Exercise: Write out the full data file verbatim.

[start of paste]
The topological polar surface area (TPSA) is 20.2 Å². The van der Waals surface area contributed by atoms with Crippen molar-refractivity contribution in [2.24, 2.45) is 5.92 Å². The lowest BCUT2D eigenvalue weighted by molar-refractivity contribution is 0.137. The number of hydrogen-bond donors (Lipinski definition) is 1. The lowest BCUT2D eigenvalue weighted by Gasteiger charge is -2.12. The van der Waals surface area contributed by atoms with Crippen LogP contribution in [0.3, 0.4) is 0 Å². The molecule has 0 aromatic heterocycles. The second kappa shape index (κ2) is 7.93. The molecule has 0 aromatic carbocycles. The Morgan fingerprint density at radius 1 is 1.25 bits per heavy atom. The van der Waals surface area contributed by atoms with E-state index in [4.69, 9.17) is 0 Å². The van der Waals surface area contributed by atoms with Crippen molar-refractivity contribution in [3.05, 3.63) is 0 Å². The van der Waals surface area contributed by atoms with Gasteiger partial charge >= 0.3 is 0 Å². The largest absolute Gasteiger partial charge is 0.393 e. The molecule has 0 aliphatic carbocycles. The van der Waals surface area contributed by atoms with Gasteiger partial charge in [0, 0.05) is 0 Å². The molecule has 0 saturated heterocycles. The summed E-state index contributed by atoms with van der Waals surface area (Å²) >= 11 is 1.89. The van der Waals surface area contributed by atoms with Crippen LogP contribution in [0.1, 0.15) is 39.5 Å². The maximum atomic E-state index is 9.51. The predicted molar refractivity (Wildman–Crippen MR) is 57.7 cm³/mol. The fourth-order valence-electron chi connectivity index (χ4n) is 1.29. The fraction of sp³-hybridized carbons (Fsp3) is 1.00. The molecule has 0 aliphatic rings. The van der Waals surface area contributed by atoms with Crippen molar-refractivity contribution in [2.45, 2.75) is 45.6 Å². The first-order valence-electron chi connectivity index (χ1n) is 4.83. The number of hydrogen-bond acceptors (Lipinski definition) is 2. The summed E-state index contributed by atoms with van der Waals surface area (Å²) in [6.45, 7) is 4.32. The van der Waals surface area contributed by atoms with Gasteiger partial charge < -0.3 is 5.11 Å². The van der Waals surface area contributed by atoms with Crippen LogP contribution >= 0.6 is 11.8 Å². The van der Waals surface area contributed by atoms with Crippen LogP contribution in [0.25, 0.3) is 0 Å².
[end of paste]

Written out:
The topological polar surface area (TPSA) is 20.2 Å². The van der Waals surface area contributed by atoms with Crippen molar-refractivity contribution in [2.24, 2.45) is 5.92 Å². The lowest BCUT2D eigenvalue weighted by molar-refractivity contribution is 0.137. The number of hydrogen-bond donors (Lipinski definition) is 1. The lowest BCUT2D eigenvalue weighted by Gasteiger charge is -2.12. The van der Waals surface area contributed by atoms with Crippen LogP contribution in [0.3, 0.4) is 0 Å². The molecule has 0 aromatic heterocycles. The second kappa shape index (κ2) is 7.93. The molecule has 0 aromatic carbocycles. The Morgan fingerprint density at radius 1 is 1.25 bits per heavy atom. The van der Waals surface area contributed by atoms with E-state index in [4.69, 9.17) is 0 Å². The van der Waals surface area contributed by atoms with Crippen molar-refractivity contribution in [3.05, 3.63) is 0 Å². The van der Waals surface area contributed by atoms with Gasteiger partial charge >= 0.3 is 0 Å². The largest absolute Gasteiger partial charge is 0.393 e. The molecule has 0 aliphatic carbocycles. The van der Waals surface area contributed by atoms with Gasteiger partial charge in [0, 0.05) is 0 Å². The molecule has 0 saturated heterocycles. The summed E-state index contributed by atoms with van der Waals surface area (Å²) >= 11 is 1.89. The van der Waals surface area contributed by atoms with Crippen LogP contribution in [0.1, 0.15) is 39.5 Å². The maximum atomic E-state index is 9.51. The predicted molar refractivity (Wildman–Crippen MR) is 57.7 cm³/mol. The fourth-order valence-electron chi connectivity index (χ4n) is 1.29. The fraction of sp³-hybridized carbons (Fsp3) is 1.00. The molecule has 0 aliphatic rings. The van der Waals surface area contributed by atoms with Crippen molar-refractivity contribution in [2.45, 2.75) is 45.6 Å². The first-order valence-electron chi connectivity index (χ1n) is 4.83. The number of hydrogen-bond acceptors (Lipinski definition) is 2. The summed E-state index contributed by atoms with van der Waals surface area (Å²) in [6.45, 7) is 4.32. The van der Waals surface area contributed by atoms with Gasteiger partial charge < -0.3 is 5.11 Å². The van der Waals surface area contributed by atoms with Crippen LogP contribution >= 0.6 is 11.8 Å². The van der Waals surface area contributed by atoms with Crippen LogP contribution in [0.25, 0.3) is 0 Å².